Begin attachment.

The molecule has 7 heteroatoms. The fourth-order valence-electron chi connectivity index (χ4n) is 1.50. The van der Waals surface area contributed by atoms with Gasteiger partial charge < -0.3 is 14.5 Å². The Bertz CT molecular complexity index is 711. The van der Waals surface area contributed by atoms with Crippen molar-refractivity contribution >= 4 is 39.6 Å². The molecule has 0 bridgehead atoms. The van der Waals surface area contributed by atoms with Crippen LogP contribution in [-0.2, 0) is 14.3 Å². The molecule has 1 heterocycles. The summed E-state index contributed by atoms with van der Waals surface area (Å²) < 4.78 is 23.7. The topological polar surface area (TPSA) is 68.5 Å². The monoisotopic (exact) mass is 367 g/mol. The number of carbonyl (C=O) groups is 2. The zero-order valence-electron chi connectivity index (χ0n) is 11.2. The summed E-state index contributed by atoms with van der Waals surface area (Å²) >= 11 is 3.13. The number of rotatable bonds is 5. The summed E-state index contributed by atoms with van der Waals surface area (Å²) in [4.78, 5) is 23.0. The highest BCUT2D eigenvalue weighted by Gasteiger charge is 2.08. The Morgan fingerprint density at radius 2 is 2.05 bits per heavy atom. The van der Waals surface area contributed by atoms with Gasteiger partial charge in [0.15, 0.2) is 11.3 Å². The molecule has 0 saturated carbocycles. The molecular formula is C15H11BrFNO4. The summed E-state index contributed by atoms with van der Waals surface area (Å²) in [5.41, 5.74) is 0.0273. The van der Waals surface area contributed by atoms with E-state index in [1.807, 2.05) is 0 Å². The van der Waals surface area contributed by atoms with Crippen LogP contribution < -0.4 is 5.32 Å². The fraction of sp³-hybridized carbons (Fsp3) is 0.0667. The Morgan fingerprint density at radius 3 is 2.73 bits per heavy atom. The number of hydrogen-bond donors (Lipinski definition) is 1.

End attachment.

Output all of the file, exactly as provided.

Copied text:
The molecule has 7 heteroatoms. The fourth-order valence-electron chi connectivity index (χ4n) is 1.50. The van der Waals surface area contributed by atoms with Gasteiger partial charge < -0.3 is 14.5 Å². The Bertz CT molecular complexity index is 711. The van der Waals surface area contributed by atoms with Crippen molar-refractivity contribution >= 4 is 39.6 Å². The molecule has 0 bridgehead atoms. The van der Waals surface area contributed by atoms with Crippen LogP contribution in [-0.2, 0) is 14.3 Å². The molecule has 1 heterocycles. The summed E-state index contributed by atoms with van der Waals surface area (Å²) < 4.78 is 23.7. The topological polar surface area (TPSA) is 68.5 Å². The monoisotopic (exact) mass is 367 g/mol. The number of carbonyl (C=O) groups is 2. The zero-order valence-electron chi connectivity index (χ0n) is 11.2. The summed E-state index contributed by atoms with van der Waals surface area (Å²) >= 11 is 3.13. The number of rotatable bonds is 5. The summed E-state index contributed by atoms with van der Waals surface area (Å²) in [4.78, 5) is 23.0. The highest BCUT2D eigenvalue weighted by Gasteiger charge is 2.08. The Morgan fingerprint density at radius 2 is 2.05 bits per heavy atom. The van der Waals surface area contributed by atoms with Gasteiger partial charge in [0.15, 0.2) is 11.3 Å². The molecule has 0 saturated carbocycles. The molecular formula is C15H11BrFNO4. The summed E-state index contributed by atoms with van der Waals surface area (Å²) in [5.41, 5.74) is 0.0273. The van der Waals surface area contributed by atoms with E-state index in [1.807, 2.05) is 0 Å². The van der Waals surface area contributed by atoms with Crippen LogP contribution < -0.4 is 5.32 Å². The fraction of sp³-hybridized carbons (Fsp3) is 0.0667. The Morgan fingerprint density at radius 3 is 2.73 bits per heavy atom. The number of hydrogen-bond donors (Lipinski definition) is 1.